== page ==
This wonderful story grabbed me by the collar yesterday, got me through an evening when my husband insisted on watching American Idol (ugh), and wouldn't let me go today until I finished it. The characters are real as life, and although I figured out whodunit before the end, it certainly didn't spoil finding out how Ali solved it or what became of the characters at the end. I do recommend this suspense novel.

Wednesday, March 16, 2011

Read the Book, Think I'll Skip the Movie

The Lincoln Lawyer: A Novel I won The Lincoln Lawyer from Kathy at along with a movie poster since the movie just arrived in theaters starring Matthew McConaughey. This casting seems right on to me, but I don't think I'll go out of my way to see the movie.

All in all, I liked this book. My problem with it was that I just couldn't stand the major character who I hesitate to call a hero. Mickey Haller is a defense attorney who owns four Lincoln Town Cars which he bought at once when he had a big-paying client. He uses one as an office, driven by a former client he helped big time, and when that Lincoln gets too much mileage on it, he sells it and uses the next one. At this point he has two left in the garage he has been loaned by the father of another client he helped. Meanwhile, his second ex-wife lives in a condo which she uses to be his office staff, answering the phone, sending correspondence, tracking down paperwork he needs, and sometimes showing up in court. They are friends, just can't stand to be married to each other. For one thing, he still loves his first ex-wife, the mother of his only child. That ex-wife is a prosecutor. If you think that causes a problem, you're right.

Haller's clients are invariably guilty and success for him is a deal that cuts down the prison time for them or even gets them off on probation, depending upon the crime of course. His greatest fear is that he'll get a client who is actually innocent and he won't realize it. Well, guess what - he thinks he has one finally and the guy is rich enough to pay staggering fees, but in truth . . . well, you'll have to read the book or see the movie to find out. Meanwhile, a former client sitting in prison really is innocent and Haller thought he had done him a big favor by getting him prison instead of execution. Oops! The plot is a good one.

Michael Connelly has created a believable, if unlikeable, character here. He does show that Haller normally does things legally and that he does have a heart, but the concentration is on how he can skirt the law to get the best deal for his clients. He comes off as an ambulance chaser to me. That's why I doubt if I'll see the movie even though I think McConaughey is probably well cast in the role.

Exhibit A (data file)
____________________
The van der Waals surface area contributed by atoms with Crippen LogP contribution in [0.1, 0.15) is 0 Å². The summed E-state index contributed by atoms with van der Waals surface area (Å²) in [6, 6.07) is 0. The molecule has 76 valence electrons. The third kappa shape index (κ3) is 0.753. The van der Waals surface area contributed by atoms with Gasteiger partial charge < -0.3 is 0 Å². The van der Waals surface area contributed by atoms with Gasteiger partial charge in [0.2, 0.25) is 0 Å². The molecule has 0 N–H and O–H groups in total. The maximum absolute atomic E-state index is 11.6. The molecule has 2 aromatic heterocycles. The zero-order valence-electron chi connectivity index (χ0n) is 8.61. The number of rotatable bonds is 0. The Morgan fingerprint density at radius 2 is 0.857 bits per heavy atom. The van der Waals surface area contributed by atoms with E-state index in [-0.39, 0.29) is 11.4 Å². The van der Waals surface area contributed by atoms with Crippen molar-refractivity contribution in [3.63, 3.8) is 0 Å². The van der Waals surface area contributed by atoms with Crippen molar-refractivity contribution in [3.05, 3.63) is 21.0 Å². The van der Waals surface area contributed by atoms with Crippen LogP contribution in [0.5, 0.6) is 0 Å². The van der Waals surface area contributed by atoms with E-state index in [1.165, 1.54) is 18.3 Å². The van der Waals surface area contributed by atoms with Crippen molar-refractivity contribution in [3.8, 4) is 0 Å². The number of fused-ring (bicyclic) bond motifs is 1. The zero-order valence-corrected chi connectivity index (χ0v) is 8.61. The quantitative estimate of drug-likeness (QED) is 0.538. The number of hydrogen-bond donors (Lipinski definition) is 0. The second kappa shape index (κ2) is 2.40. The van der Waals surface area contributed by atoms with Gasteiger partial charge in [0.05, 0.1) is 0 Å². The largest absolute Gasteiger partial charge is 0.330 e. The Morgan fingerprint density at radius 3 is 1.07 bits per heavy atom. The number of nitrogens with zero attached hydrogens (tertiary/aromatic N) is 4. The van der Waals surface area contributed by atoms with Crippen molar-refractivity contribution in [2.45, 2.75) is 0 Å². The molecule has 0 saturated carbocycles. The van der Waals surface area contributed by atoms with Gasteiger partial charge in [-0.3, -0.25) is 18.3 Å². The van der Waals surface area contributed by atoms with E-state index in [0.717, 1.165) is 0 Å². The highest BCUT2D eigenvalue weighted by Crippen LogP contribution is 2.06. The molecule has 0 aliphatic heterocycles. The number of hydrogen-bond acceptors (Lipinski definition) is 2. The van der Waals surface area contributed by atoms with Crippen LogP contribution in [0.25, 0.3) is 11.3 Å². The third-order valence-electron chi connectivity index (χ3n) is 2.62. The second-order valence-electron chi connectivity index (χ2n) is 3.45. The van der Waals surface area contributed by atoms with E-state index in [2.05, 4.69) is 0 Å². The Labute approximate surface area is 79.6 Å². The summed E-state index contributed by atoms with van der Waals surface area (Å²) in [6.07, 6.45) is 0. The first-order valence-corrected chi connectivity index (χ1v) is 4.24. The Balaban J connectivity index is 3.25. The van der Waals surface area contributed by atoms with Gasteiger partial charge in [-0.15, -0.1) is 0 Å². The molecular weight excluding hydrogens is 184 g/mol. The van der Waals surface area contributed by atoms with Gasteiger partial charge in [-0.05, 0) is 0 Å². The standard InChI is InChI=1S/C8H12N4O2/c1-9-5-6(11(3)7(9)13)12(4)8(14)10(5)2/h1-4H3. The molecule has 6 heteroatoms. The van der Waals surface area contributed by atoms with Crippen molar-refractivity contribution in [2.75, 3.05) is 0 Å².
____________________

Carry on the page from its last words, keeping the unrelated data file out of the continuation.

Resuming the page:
Monday, March 14, 2011

Bats in the Arena!

I don't know if you saw the clip on television of the bat who interrupted an NBA game in Houston the other night. It swooped over the court and then into the stands where it appeared to fly right into some poor lady's lap. Very funny, unless you happened to be that lady.

That reminded me of Hackmatack Theater in Maine, a summer theater in an old barn. The barn had been fixed up and was a lovely place to see a play or a musical on a summer evening. The only problem was that bats lived in the rafters and late in a quiet performance they would come out to fly around over the audience. You would hear gasps and then see people slowly sinking down into their seats as the bats swooped around overhead. It was very entertaining. Only during a loud musical, "Jesus Christ Superstar" for instance, did the bats fail to make an appearance.

When we lived in Maine we saw great amateur theater at Hackmatack, always got season tickets because we knew every performance would be worth attending. One night was especially electrifying when they performed "The Crucible," the play about the Salem witch trials. This is a dramatic play of course about a tragic miscarriage of justice in our history, and for much of the time the stage is almost dark except for one spotlight on one actress. The star actress the night we saw the play at one point was stage front in the spotlight when a bat came out to search for insects. We never knew if she saw the bat or not, but it kept flying around in circles which brought it ever closer to her; one would almost think its wings would brush her face.

As if we weren't already silenced by her monologue and the substance of the story, the bat had us all holding our breath. The actress never missed a beat. Hopefully she never knew the bat was there, but she stayed perfectly in character and delivered her monologue as though she were on a stage on Broadway.

We used to have bats here at our country house, outside thankfully, and we were happy to have them eating insects every evening. Then suddenly they disappeared. It wasn't for lack of food, that's for sure. I've read that the number of bats is on the decline because of a disease, so maybe that explains our loss, but I'd love to lure some bats to our property. The bugs love me - chemistry or something, I guess. Aren't I lucky? Don't ever move to the country if you attract bugs like I do!

Thursday, March 10, 2011

Bone Walker, An Anasazi Novel

Bone Walker: Book III of the Anasazi Mysteries

This was an unusual choice for me. I picked it up thinking it might be a mystery similar to a Tony Hillerman novel. Actually it is two separate storylines, one set in ancient times and the other in present day New Mexico. They play out over the same area, converging and parting, advancing to a combustion of both times and characters.